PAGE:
John Aldridge is confident that Liverpool midfielder Jordan Henderson has turned his Anfield career around.
The 22-year-old, who joined the Reds in a big-money move form Sunderland in 2011, failed establish himself at the Merseyside outfit during his initial years. However, the England U-21 captain has produced a string of impressive performances in recent games and capped it with a goal in the 2-1 away win against Aston Villa at the weekend.
"He was quick, he was purposeful, he was decisive. And his finish was clinical. It was the finish the pass from [Philippe] Coutinho deserved. It shows the improvement in the lad. He had his critics last season - and I was among them, by the way," Aldridge told the Liverpool Echo.
"People couldn't see why the club had spent so much money on him; they didn't see what he brought to the team; and they questioned the logic of his signing. They aren't questioning him now. He's improving every time he pulls on a red shirt, and I do think he's becoming a very important player for this team. It speaks volumes that supporters are more disappointed when he is not in the team these days then when he is," the former Reds striker pointed out.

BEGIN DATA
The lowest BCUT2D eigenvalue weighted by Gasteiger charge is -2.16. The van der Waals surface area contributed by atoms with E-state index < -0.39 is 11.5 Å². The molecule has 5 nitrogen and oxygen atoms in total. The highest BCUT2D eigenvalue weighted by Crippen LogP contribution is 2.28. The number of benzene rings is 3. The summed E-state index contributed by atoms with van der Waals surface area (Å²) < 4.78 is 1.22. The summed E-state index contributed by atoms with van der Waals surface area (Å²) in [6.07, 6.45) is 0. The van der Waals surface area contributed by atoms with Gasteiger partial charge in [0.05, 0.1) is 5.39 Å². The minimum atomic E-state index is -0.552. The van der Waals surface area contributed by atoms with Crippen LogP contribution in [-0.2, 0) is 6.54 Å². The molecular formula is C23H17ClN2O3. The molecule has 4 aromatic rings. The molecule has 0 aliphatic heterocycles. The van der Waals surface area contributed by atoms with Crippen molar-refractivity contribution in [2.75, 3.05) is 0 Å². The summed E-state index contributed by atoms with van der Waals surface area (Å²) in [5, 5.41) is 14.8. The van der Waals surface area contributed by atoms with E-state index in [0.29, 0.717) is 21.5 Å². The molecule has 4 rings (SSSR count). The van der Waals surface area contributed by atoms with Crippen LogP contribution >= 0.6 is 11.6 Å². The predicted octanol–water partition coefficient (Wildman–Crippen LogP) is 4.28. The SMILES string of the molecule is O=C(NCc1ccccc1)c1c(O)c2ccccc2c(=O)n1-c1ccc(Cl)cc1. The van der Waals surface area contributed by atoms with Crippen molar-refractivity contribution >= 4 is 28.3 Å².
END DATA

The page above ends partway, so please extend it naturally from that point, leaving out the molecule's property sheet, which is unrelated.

Aldridge feels Henderson will now develop into an important member of the Liverpool squad. The 54-year-old hailed manager Brendan Rodgers for helping the young midfielder regain his confidence and form.
"His energy is great, his work-rate and his willingness to play for the team is first class. Henderson looks like a player who loves playing football, loves playing for Liverpool. The passion was written all over his face when he scored at Villa. He captains England's U21 side with distinction, and I think he has brought that confidence back to Liverpool," Aldridge said.
"The key was always unlocking his confidence. Now he has done that - and give Brendan Rodgers some credit for that, too - he uses the ball better, he wins it better and has started to add goals to his game. He's a valuable member of this team now, and one who I believe should be starting more games than not," he added.